• identification of the value that the design team can offer (through understanding the relationship between the potential users’ needs and the constraints of those who will ultimately be asked to pay the costs of the proposed solutions, as well as by considering how a potential solution may ultimately be brought to market or otherwise to implementation).
  • project planning – laying out a reasonable timeline, identifying and assigning responsibilities for different tasks to different team members.
  • interface definition – explicitly identifying and documenting how each member’s or sub-team’s responsibilities connect with those of the other members or sub-teams.
  • development and use of proper project documentation – students are acquainted with ISO 9000-type quality control regulations and  use similar (though likely simplified) versions of these regulations in their own projects.
  • familiarization with the use of standards and associated regulatory and liability considerations – the Senior Chairholder has significant experience with safety-critical systems and has negotiated an accord with the Canadian Standards Association (Canada’s representative to ISO) to make important standards available to faculty members and students.  The Associate Chairholder is working with instructors in the graduate Biomedical Engineering program who are trained in medical regulatory issues to integrate these considerations into his current graduate courses.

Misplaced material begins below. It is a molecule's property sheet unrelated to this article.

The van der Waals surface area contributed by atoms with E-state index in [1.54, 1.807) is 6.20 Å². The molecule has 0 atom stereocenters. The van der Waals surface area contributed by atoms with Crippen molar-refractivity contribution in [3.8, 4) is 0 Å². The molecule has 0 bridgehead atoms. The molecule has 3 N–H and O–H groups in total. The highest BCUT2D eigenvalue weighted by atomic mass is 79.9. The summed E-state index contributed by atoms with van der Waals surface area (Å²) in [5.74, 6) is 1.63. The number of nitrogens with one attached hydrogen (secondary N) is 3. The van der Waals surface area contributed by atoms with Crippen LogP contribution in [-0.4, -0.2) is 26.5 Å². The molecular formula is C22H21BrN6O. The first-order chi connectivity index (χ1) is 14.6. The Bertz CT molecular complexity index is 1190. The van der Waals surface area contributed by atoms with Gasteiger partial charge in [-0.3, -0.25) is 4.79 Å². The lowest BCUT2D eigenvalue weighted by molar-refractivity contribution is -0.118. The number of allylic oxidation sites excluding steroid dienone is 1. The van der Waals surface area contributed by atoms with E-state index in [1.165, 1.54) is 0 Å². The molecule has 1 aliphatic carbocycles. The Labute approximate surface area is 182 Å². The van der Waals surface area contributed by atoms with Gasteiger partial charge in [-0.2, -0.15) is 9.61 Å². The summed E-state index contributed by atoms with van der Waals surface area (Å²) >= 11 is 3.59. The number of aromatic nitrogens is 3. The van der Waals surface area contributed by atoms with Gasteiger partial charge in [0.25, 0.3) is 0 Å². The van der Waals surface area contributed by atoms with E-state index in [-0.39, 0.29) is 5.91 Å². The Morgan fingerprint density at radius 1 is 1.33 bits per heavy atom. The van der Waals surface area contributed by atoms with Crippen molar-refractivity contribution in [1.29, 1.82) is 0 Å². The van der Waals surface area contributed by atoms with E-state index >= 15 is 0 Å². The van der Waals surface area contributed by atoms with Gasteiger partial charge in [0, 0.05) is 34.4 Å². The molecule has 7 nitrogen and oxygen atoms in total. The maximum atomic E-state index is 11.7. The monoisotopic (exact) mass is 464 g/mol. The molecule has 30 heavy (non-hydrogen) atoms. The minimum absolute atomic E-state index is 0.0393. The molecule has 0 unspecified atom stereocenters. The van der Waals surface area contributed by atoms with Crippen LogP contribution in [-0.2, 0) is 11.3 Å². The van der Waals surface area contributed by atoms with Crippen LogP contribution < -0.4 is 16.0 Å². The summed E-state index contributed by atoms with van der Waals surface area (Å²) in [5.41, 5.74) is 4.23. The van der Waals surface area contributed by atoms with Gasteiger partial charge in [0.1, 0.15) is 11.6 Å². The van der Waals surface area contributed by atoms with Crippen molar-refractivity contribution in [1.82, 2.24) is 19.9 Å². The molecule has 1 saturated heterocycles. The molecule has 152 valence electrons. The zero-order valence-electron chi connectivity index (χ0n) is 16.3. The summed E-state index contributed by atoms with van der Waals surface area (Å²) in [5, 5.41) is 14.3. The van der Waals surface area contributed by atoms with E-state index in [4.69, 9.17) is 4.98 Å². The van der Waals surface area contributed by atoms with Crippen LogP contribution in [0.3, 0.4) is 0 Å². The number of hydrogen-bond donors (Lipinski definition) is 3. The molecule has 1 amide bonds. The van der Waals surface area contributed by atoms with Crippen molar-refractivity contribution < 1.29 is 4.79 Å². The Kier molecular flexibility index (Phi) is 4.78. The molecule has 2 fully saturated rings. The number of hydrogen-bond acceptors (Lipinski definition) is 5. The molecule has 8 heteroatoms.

• regular team communication – use of concurrent engineering approaches to ensure that issues relevant to and with implications for other team members are identified early and communicated clearly both amongst the team and to the faculty advisors and clients.